407-206-8602 thefirstacademy.org

Yes

Pre-K-12

1,110

18::1 / 22::1

ACSI, SACS

$9,950-$14,290

The Parke House Academy 1776 Minnesota Ave., Winter Park, FL 32789

407-647-3624 theparkehouseacademy.com

Yes

Pre-K-6

200

10::1

FCIS, FKC

60

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*Annual tuition for grades K-12; does not include pre-K.

2012-2013 Tuition*

15::1

Accreditations

Student Teacher Ratio

111

Grade Range K-12

Uniforms Yes

Hampden Dubose Academy 3700 Dohnavur Drive, Zellwood, FL 32798

Website/Phone 407-880-4321 hda-lhs.com

School Name/Address

Number of Students

private-school directory

$11,850-$14,150 $4,135 $10,000-$17,375 $9,700

$11,350-$12,750

$10,250

JANUARY 2013

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Pre-K-8

350

18::1

ACSI, SACS, SBACS

$5,730-$6,310

Trinity Lutheran School 123 E. Livingston St., Orlando, FL 32801

407-488-1919 trinitydowntown.com

Yes

Pre-K-8

300

12::1

NLSA

$7,650-$7,850

Trinity Preparatory School 5700 Trinity Prep Lane, Winter Park, FL 32792

407-671-4140 trinityprep.org

No

6-12

850

12::1

FCIS

$17,500

West Orange Montessori 227 S. Main St., Winter Garden, FL 34787

407-654-0700 westorangemontessori.com

No

Pre-K & K

40

10::1

AMS

$3,250-$7,750

Windermere Preparatory School 6189 Winter Garden-Vineland Road, Windermere, FL 34786

407-905-7737 windermereprep.com

Yes

Pre-K-12

1,150

16::1

FCIS, FKC, IBO, SACS, SAIS

City of Life Christian Academy 2874 E. Irlo Bronson Memorial Hwy., Kissimmee, FL 34744

407-847-5184 colca.tv

Yes

Pre-K-12

360

12::1 / 25::1

CASI, ICAA, SACS

First United Methodist School 122 W. Sproule Ave., Kissimmee, FL 34741

407-847-8805 fums.org

Yes

Pre-K-5

224

15::1

FACCS

$4,400

Heritage Christian School 1500 E. Vine St., Kissimmee, FL 34744

407-847-4087 heritageeagles.org

Yes

Pre-K-12

550

24::1 / 26::1

FCCPSA

$3,100-$3,350

Holy Redeemer Catholic School 1800 W. Columbia Ave., Kissimmee, FL 34741

407-870-9055 hrcschool.com

Yes

Pre-K-8

340

13::1

FCCAP

$5,445

Life Christian Academy 2269 Partin Settlement Road, Kissimmee, FL 34744

407-847-8222 lifechristianacademy.us

Yes

Pre-K-12

320

22::1

AdvancEd, FLOCS, SACS

North Kissimmee Christian School 425 W. Donegan Ave., Kissimmee, FL 34741

407-847-2877 nkcs.weebly.com

Yes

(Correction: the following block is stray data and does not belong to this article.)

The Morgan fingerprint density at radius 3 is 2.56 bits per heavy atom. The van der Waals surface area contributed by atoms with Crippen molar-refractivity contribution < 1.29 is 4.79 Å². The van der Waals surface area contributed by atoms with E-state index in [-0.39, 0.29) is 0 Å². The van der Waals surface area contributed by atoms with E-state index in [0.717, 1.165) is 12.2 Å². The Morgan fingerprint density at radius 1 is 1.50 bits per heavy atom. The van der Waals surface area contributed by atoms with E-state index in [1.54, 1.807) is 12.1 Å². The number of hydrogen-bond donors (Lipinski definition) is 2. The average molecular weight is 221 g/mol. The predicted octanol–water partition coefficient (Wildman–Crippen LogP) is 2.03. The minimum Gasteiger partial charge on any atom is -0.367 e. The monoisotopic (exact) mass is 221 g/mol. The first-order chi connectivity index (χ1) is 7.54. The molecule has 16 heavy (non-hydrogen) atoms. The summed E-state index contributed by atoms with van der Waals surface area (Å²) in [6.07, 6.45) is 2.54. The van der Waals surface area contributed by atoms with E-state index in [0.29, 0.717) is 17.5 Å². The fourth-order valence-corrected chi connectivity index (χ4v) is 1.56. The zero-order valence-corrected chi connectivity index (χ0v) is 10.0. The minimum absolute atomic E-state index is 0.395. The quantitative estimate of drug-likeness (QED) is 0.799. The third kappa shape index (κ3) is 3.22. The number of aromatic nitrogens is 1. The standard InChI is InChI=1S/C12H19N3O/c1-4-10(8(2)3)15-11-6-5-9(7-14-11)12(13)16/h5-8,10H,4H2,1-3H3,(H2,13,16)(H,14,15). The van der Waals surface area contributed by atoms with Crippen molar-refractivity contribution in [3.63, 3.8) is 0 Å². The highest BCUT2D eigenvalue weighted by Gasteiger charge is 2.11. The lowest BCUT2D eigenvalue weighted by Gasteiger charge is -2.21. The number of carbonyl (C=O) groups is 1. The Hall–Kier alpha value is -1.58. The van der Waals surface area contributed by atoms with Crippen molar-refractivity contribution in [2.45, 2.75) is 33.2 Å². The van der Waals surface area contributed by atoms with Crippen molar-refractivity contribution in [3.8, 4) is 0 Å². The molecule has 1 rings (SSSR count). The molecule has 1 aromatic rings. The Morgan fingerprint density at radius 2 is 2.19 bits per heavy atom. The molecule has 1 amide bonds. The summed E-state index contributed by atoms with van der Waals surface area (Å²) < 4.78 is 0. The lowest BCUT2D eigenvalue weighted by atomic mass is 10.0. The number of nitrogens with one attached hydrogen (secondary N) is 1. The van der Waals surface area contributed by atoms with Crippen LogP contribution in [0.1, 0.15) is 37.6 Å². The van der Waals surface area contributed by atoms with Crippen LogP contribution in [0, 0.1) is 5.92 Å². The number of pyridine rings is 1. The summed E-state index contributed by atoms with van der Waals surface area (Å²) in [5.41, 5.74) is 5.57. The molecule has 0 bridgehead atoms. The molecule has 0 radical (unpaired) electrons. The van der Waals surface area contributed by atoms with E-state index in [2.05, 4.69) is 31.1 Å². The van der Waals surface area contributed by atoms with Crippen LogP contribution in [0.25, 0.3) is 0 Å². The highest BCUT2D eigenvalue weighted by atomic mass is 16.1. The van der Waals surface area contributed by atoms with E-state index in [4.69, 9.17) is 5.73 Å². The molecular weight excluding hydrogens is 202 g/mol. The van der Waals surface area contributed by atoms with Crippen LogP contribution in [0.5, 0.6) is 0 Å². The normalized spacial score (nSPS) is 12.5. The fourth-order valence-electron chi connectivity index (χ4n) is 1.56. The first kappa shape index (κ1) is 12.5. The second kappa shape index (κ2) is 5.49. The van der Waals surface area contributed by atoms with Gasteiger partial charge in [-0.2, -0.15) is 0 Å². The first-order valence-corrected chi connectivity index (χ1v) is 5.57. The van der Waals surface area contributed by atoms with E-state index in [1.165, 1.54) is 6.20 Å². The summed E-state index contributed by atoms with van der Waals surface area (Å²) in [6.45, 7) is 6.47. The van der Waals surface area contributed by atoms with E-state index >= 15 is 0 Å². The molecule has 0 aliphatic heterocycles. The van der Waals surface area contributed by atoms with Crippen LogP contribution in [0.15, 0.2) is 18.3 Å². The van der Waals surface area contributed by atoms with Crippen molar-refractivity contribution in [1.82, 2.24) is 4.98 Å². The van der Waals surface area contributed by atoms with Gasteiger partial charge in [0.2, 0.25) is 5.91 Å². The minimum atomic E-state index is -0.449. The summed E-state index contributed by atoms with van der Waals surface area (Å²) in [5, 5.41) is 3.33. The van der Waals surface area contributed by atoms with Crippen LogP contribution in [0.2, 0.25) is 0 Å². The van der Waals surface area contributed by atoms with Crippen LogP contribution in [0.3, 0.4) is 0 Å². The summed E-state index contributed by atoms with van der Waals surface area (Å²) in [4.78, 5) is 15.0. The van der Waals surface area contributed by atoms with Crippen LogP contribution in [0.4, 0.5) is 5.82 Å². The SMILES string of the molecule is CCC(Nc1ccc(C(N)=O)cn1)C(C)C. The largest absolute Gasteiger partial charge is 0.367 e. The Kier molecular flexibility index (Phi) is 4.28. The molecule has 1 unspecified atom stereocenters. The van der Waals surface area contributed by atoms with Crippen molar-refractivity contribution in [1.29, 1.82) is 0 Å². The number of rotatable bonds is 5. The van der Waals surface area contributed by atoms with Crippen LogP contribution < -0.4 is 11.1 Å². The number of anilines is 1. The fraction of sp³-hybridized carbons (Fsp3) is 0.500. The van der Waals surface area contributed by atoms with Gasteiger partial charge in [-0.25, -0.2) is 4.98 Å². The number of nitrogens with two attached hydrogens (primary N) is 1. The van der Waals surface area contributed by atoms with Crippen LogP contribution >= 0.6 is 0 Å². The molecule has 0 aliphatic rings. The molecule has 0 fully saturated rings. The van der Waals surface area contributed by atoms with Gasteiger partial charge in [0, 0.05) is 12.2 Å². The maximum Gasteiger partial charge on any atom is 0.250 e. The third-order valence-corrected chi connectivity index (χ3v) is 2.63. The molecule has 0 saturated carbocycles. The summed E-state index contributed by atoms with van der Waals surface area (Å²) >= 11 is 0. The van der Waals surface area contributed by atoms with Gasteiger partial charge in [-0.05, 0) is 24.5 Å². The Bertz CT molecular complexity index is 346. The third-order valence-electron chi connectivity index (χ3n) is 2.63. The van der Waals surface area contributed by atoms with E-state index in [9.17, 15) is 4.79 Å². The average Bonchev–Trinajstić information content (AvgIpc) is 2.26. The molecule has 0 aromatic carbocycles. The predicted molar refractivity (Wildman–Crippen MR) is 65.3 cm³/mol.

Pre-K-12

140

15::1

SBACS

$3,350

Saint Thomas Aquinas Catholic School 800 Brown Chapel Road, St. Cloud, FL 34769

407-957-1772 stacschool.com

Yes

Pre-K-8

280

22::1

FCCAP

$4,995-$6,245

Southland Christian School 2440 Fortune Road, Kissimmee, FL 34744

407-201-7999 scs2440.com

Yes

Pre-K-12

470

27::1

FACCS

$3,400-$3,900

Trinity Lutheran School 3016 W. Vine St., Kissimmee, FL 34741

407-847-5377 trinitychurchandschool.com

Yes

Pre-K-8

130

16::1

NLSA

$4,975-$5,225

All Souls Catholic School 810 S. Oak Ave., Sanford, FL 32771

407-322-7090 allsoulscatholicschool.org

Yes

Pre-K-8

267

14::1

FCCAP

$6,600-$8,412

Altamonte Christian School 601 Palm Springs Drive, Altamonte Springs, FL 32701

407-831-0950 altamontechristian.org

Yes

K-12

252

17::1

FACCS, NPSAA

$4,150-$4,650

Annunciation Catholic Academy 593 Jamestown Blvd., Altamonte Springs, FL 32714

407-774-2801 annunciationacademy.org

Yes

K-8

502

18::1

FCCAP

$6,100-$7,350

Center Academy 470 W. Central Parkway, Altamonte Springs, FL 32714

407-772-8727 centeracademy.com

No

5-12

47

10::1

NIPSA, SACS

Champion Preparatory School 1935 S. Orange Blossom Trail, Apopka, FL 32703

407-788-0018 championprep.org

Yes

K-12

304

9::1

NPSAA

Forest City Adventist School 1238 Bunnell Road, Altamonte Springs, FL 32714

407-299-0703 fcsdaschool.com

Yes

K-8

100

13::1

NAD/SDA

2012-2013 Tuition*

Student Teacher Ratio

Yes

Accreditations

Number of Students

407-886-0212 tcsapopka.org

Grade Range

Uniforms

Trinity Christian School 1022 S. Orange Blossom Trail, Orlando, FL 32703

School Name/Address

Website/Phone

private-school directory

$12,250-$16,275

OSCEOLA COUNTY Please call

$4,078-$4,347

SEMINOLE COUNTY

62

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*Annual tuition for grades K-12; does not include pre-K.

$11,000-$13,000 Varies with program $4,050-$5,250 JANUARY 2013

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352

15::1

AISF, NCPSA, SACS

Lake Forrest Preparatory School 866 Lake Howell Road, Maitland, FL 32751

407-331-5144 lakeforrestprep.com

Yes

Pre-K-8

200

18::1

AISF, MSA-CES, NCPSA

$8,987-$9,202

Lake Mary Montessori Academy 3551 W. Lake Mary Blvd., Lake Mary, FL 32746

407-324-2304 lmma.net

Yes

Pre-K-6

114

11::1

AMS, SACS

$8,950-$11,425

Lake Mary Preparatory School 650 Rantoul Lane, Lake Mary, FL 32746

407-805-0095 lakemaryprep.com

Yes

Pre-K-12

680

18::1

FCIS, FKC

$9,900-$13,050

Liberty Christian School 2626 S. Palmetto Ave., Sanford, FL 32773

407-323-1583 liberty-patriots.org

Yes

K-12

125

14::1

ACSI

Markham Woods Christian Academy 1675 Dixon Road, Longwood, FL 32779

407-774-0777 markhamwoodschristianacademy.com

Yes

Pre-K-8

100

10::1

ACTS, FLOCS, NCPSA, SACS